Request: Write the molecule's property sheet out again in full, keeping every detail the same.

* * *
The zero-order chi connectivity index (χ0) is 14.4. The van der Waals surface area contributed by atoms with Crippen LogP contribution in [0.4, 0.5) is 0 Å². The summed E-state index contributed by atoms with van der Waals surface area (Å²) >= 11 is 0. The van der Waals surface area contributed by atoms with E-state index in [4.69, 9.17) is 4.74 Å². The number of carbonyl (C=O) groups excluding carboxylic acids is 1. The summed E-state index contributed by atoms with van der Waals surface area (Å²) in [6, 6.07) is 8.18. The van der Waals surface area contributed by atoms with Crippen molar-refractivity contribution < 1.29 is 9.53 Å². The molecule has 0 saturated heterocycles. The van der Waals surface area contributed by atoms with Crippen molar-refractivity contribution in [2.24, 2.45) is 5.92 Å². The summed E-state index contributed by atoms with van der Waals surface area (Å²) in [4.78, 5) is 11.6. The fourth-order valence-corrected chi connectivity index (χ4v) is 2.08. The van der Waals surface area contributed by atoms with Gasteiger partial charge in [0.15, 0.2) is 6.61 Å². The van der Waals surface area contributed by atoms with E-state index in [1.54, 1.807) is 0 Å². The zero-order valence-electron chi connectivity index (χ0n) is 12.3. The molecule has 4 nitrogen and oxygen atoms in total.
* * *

The zero-order chi connectivity index (χ0) is 14.4. The van der Waals surface area contributed by atoms with Crippen LogP contribution in [0.4, 0.5) is 0 Å². The summed E-state index contributed by atoms with van der Waals surface area (Å²) >= 11 is 0. The van der Waals surface area contributed by atoms with E-state index in [4.69, 9.17) is 4.74 Å². The number of carbonyl (C=O) groups excluding carboxylic acids is 1. The summed E-state index contributed by atoms with van der Waals surface area (Å²) in [6, 6.07) is 8.18. The van der Waals surface area contributed by atoms with Crippen molar-refractivity contribution < 1.29 is 9.53 Å². The molecule has 0 saturated heterocycles. The van der Waals surface area contributed by atoms with Crippen molar-refractivity contribution in [2.24, 2.45) is 5.92 Å². The summed E-state index contributed by atoms with van der Waals surface area (Å²) in [4.78, 5) is 11.6. The fourth-order valence-corrected chi connectivity index (χ4v) is 2.08. The van der Waals surface area contributed by atoms with Gasteiger partial charge in [0.15, 0.2) is 6.61 Å². The van der Waals surface area contributed by atoms with E-state index in [1.54, 1.807) is 0 Å². The zero-order valence-electron chi connectivity index (χ0n) is 12.3. The molecule has 4 nitrogen and oxygen atoms in total.